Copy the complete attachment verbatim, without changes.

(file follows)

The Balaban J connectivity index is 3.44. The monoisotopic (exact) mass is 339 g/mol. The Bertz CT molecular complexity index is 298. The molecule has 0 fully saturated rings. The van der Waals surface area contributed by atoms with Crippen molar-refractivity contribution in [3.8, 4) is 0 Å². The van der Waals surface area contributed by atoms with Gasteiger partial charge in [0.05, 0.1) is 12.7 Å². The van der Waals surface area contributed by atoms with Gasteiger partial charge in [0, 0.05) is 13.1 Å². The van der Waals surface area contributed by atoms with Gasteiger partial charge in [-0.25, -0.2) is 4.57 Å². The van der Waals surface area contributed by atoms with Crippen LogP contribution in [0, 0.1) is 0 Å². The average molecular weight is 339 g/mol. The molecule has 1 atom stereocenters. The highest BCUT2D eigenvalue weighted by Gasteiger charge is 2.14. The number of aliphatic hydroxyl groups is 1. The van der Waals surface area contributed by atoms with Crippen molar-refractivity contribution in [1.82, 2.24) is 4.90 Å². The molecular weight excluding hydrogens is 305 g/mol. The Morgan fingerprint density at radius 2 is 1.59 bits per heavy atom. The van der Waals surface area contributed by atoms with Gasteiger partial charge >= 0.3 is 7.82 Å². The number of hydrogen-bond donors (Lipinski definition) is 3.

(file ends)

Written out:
The Balaban J connectivity index is 3.44. The monoisotopic (exact) mass is 339 g/mol. The Bertz CT molecular complexity index is 298. The molecule has 0 fully saturated rings. The van der Waals surface area contributed by atoms with Crippen molar-refractivity contribution in [3.8, 4) is 0 Å². The van der Waals surface area contributed by atoms with Gasteiger partial charge in [0.05, 0.1) is 12.7 Å². The van der Waals surface area contributed by atoms with Gasteiger partial charge in [0, 0.05) is 13.1 Å². The van der Waals surface area contributed by atoms with Gasteiger partial charge in [-0.25, -0.2) is 4.57 Å². The van der Waals surface area contributed by atoms with Crippen LogP contribution in [0, 0.1) is 0 Å². The average molecular weight is 339 g/mol. The molecule has 1 atom stereocenters. The highest BCUT2D eigenvalue weighted by Gasteiger charge is 2.14. The number of aliphatic hydroxyl groups is 1. The van der Waals surface area contributed by atoms with Crippen molar-refractivity contribution in [1.82, 2.24) is 4.90 Å². The molecular weight excluding hydrogens is 305 g/mol. The Morgan fingerprint density at radius 2 is 1.59 bits per heavy atom. The van der Waals surface area contributed by atoms with Gasteiger partial charge >= 0.3 is 7.82 Å². The number of hydrogen-bond donors (Lipinski definition) is 3.